Ensuring data quality in an evolving landscape
In this evolving clinical trial landscape, risk-based quality management (RBQM) is more relevant than ever. RBQM is an approach to prospectively identifying and managing risk across the entire lifecycle of a study—and across all roles—to improve clinical trial quality and outcomes. The process of implementing RBQM focuses on examining the objectives of the trial, defining critical factors to achieving those objectives, and then creating a plan to prevent risks to those factors from negatively impacting outcomes.
RBQM technologies are systems designed to proactively protect against potential threats, both known and unknown. When appropriately implemented as part of a clinical trial, RBQM technology provides robust control for early risk detection and prevention. Continual risk monitoring can lead to earlier clarification and mitigation of problems and even identify issues that might not otherwise have been detected. Below are real examples of data quality issues and other risks that were pinpointed in studies using Premier’s RBQM technology:
- Detection of an incorrectly randomized patient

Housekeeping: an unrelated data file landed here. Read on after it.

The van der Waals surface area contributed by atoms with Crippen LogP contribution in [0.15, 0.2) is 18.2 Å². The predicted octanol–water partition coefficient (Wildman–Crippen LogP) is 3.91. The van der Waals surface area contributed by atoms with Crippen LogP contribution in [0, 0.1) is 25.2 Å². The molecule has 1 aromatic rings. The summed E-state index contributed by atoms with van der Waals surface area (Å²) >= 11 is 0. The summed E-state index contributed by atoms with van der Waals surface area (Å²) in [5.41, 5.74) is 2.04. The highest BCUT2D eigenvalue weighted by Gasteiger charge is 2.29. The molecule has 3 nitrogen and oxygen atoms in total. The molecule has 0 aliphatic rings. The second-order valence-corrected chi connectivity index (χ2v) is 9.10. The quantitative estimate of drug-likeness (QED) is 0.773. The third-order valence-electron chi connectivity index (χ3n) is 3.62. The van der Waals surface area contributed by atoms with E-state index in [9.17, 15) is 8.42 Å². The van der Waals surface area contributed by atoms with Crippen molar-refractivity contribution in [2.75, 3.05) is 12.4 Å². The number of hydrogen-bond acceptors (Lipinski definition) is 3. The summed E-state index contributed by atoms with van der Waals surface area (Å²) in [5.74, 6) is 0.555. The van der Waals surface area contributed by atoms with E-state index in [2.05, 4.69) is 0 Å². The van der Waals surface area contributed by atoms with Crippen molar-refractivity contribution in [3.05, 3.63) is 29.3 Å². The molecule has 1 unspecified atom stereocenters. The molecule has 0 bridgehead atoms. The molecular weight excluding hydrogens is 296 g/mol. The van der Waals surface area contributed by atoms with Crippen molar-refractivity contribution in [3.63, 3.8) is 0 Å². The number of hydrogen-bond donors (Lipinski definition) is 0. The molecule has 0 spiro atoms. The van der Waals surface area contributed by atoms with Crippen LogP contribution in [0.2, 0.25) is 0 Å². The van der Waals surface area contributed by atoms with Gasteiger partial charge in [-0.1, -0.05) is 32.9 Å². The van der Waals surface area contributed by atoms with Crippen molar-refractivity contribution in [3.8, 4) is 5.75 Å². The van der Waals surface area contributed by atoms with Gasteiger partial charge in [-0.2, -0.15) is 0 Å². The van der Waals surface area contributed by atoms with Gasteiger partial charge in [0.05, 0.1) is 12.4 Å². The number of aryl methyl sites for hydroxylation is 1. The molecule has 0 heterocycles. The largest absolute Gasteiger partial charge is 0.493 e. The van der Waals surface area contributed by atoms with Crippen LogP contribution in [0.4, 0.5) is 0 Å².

- Detection of use of a prohibited concomitant medication
- Early identification of data entry errors normally found through month-end review or line listings
- Early identification of a blinded rater that was not only completing the wrong assessment forms but also filling them out incorrectly
- Identification of a safety signal through alerts for severe changes in blood pressure between study visits
- Early detection of the need for site re-training based on protocol deviations
Enabling the shift to DCTs
Adoption of DCT approaches can benefit patients, sites, and sponsors alike. Successful implementation of these approaches requires careful consideration of the regulatory guidance, processes, and technologies necessary to ensure data quality and manage risk. This is a cross-functional, multi-stakeholder effort that may lead to the added downstream benefits of increased patient engagement, enhanced data quality, improved safety, reduced site burden, and a higher likelihood of trial success.
Watch this video to learn how the Premier One Ecosystem brings study data and data quality processes together under one platform to enable both decentralized and hybrid clinical studies.
1 Oracle. Survey: COVID-19 the Tipping Point for Decentralized Clinical Trials, November 18, 2020.
2 PharmaVoice.com. Centering on the Patient by Decentralizing Clinical Trials. Available at https://www.pharmavoice.com/article/2020-11-decentralizing-clinical-trials/.
3 Tantsyura V, et al. Risk-based monitoring: A closer statistical look at source document verification, queries, study size effects, and data quality. Ther Innov Regul Sci. 2015;49(6):903-910.
4 Houston L, Probst Y, Martin A. Assessing data quality and the variability of source data verification auditing methods in clinical research settings. J Biomed Inform. 2018;85:25-32.